If cost is your biggest concert, here’s where you can find the cheapest tax software. This can be an excellent starting point, because most tax preparation software plans have free versions. You can investigate those versions, as well as consider any premium services they offer for more complicated returns.
Using a Professional Tax Preparer
If you don’t feel comfortable preparing your own taxes using one of the popular tax preparation software plans, you can always opt to have your return prepared by a tax professional. This may be the preferred way to go if you have an especially complicated tax situation, and even more so if you’re concerned about the risk of an IRS audit.
If you hire a professional, you should either go with a CPA, or an enrolled agent.
Certified Public Accountant. CPAs are trained tax professionals. Not only do they have access to a wealth of information on the tax code, but they also regularly attend training sessions to keep them current on the latest changes and complications, and use some of the most advanced tax software available.
They can handle the most complicated tax situations, and even represent you before the IRS in the event of an audit. The disadvantage to using a CPA is that they are generally the most expensive tax preparation option, and by a wide margin at that.
Enrolled agents (EAs). These are professional tax preparers who are licensed to prepare taxes, as well as to represent you before the IRS in an audit. They’re a less expensive way to get your taxes prepared by a third party. And while many are very good at what they do, the standards are not necessarily as high as they are for CPAs.
How to Get Access to a Tax Professional Without Paying the Higher Fee
If you don’t want the expense and complication of working with a professional tax preparer, you can still consider using a tax preparation software. Some services, like TurboTax and H&R Block will provide direct professional tax preparer assistance in the preparation of your return for an additional fee.
With TurboTax, that can mean having either a CPA or an enrolled agent remotely accessing your computer to help you prepare your return. In the case of H&R block, you can move the preparation over to a preparer at one of their thousands of offices across the country. And either service can provide audit representation before the IRS for an additional fee.
You can request an extension, and it will be granted automatically. You can do this by filing IRS Form 4868, Application for Automatic Extension of Time To File U.S. Individual Income Tax Return. It must be filed no later than midnight, April 15, 2019.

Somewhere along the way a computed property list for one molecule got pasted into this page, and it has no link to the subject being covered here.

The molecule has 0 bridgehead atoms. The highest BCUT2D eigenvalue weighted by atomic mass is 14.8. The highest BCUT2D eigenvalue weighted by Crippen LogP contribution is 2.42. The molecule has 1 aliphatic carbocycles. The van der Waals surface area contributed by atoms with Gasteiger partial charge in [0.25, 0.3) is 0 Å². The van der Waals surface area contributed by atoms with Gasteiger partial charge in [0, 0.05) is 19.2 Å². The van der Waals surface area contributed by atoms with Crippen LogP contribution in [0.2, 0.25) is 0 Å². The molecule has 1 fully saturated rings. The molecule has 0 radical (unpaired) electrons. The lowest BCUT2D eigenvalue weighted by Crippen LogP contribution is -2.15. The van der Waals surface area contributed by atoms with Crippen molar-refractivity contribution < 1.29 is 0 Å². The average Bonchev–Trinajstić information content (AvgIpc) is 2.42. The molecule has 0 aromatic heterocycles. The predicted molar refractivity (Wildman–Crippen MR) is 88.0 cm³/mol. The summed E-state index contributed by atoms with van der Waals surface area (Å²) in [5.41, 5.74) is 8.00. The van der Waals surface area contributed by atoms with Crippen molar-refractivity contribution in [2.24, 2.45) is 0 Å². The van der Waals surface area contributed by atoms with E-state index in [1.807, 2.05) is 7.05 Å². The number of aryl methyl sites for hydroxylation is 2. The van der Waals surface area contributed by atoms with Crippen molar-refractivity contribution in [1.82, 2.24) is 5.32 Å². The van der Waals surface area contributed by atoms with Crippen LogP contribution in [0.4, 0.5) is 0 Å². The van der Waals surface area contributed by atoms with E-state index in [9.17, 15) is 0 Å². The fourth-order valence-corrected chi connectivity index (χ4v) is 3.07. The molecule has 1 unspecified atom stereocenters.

By filing the form, you’ll get an extension through October 15th, 2019. That will give you a full six months to complete your return. But don’t wait until the last minute if you plan to file by October 15th. There are no more extensions beyond that date.
It’s also vitally important to understand the extension applies only to the filing of your tax return. It does not give you an extension to pay any income tax you owe. If you don’t make your full tax payments by April 15th, interest in penalties will be assessed on the unpaid balance.
If you owe more than you can pay by the due date, you do have a couple of payment options.
Request more time to pay. The IRS will provide up to 120 days to pay the amount of tax you owe. To do this, you will need to contact the IRS and request additional time to pay. This request must be made and approved prior to the tax filing date.
Set up an installment payment plan. If you won’t be able to pay the tax due within 120 days, you can apply for an Installment Agreement with the IRS. This will give you up to 72 months to pay your tax debt. But if the amount due is greater than $25,000, you will need to complete a financial disclosure.
Whether you’re permitted more time to pay your tax bill, or you set up an installment agreement, interest and penalties will apply to the unpaid balance. It’s not a perfect arrangement, but at least you can rest assured knowing you won’t go to debtor’s prison because you can’t pay your taxes!
If you file your return electronically, the refund is generally processed within 21 days of the e-file acceptance date. If you file a paper return, it will take between six to eight weeks.
You can use the IRS Where’s My Refund tool to track the progress of your refund. However, if you use tax preparation software, the software itself may track your refund, and let you know when to expect its arrival.
This is everything you need to know about filing your 2018 taxes–at least subject to any last minute revisions. Unless you’re prepared to pay the high fees of a professional tax preparer, we strongly recommend you choose tax preparation software that looks to be a comfortable fit. There’s been too many changes in the tax law, and a few more that haven’t been quite worked out yet. Good tax preparation software will take care of all the details for you.Topics: Taxes